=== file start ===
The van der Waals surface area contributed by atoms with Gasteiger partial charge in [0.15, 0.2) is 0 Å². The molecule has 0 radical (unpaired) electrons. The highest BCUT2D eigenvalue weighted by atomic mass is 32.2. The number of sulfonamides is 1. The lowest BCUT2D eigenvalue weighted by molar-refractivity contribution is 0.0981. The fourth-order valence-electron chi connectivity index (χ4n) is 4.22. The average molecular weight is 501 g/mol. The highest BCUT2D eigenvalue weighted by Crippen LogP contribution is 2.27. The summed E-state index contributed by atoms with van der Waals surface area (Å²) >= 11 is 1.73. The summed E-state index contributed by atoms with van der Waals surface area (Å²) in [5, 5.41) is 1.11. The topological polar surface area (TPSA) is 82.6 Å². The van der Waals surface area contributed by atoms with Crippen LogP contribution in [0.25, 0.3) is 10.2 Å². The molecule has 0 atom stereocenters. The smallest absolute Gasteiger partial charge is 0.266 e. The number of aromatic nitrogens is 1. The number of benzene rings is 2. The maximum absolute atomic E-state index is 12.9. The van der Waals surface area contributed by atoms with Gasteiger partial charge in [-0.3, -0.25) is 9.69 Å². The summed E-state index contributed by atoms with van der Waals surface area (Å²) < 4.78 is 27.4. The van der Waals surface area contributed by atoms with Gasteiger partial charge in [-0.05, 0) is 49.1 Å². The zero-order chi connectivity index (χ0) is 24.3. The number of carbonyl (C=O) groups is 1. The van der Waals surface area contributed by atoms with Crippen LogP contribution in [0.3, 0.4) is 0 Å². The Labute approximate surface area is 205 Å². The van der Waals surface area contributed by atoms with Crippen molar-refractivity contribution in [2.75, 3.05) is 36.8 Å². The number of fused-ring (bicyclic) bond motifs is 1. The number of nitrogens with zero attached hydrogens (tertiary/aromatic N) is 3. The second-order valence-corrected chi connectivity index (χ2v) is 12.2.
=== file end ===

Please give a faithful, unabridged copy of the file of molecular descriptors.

The van der Waals surface area contributed by atoms with Gasteiger partial charge in [0.15, 0.2) is 0 Å². The molecule has 0 radical (unpaired) electrons. The highest BCUT2D eigenvalue weighted by atomic mass is 32.2. The number of sulfonamides is 1. The lowest BCUT2D eigenvalue weighted by molar-refractivity contribution is 0.0981. The fourth-order valence-electron chi connectivity index (χ4n) is 4.22. The average molecular weight is 501 g/mol. The highest BCUT2D eigenvalue weighted by Crippen LogP contribution is 2.27. The summed E-state index contributed by atoms with van der Waals surface area (Å²) >= 11 is 1.73. The summed E-state index contributed by atoms with van der Waals surface area (Å²) in [5, 5.41) is 1.11. The topological polar surface area (TPSA) is 82.6 Å². The van der Waals surface area contributed by atoms with Crippen LogP contribution in [0.25, 0.3) is 10.2 Å². The molecule has 0 atom stereocenters. The smallest absolute Gasteiger partial charge is 0.266 e. The number of aromatic nitrogens is 1. The number of benzene rings is 2. The maximum absolute atomic E-state index is 12.9. The van der Waals surface area contributed by atoms with Gasteiger partial charge in [-0.3, -0.25) is 9.69 Å². The summed E-state index contributed by atoms with van der Waals surface area (Å²) < 4.78 is 27.4. The van der Waals surface area contributed by atoms with Gasteiger partial charge in [-0.05, 0) is 49.1 Å². The zero-order chi connectivity index (χ0) is 24.3. The number of carbonyl (C=O) groups is 1. The van der Waals surface area contributed by atoms with Crippen LogP contribution in [0.3, 0.4) is 0 Å². The Labute approximate surface area is 205 Å². The van der Waals surface area contributed by atoms with Crippen molar-refractivity contribution in [2.75, 3.05) is 36.8 Å². The number of fused-ring (bicyclic) bond motifs is 1. The number of nitrogens with zero attached hydrogens (tertiary/aromatic N) is 3. The second-order valence-corrected chi connectivity index (χ2v) is 12.2.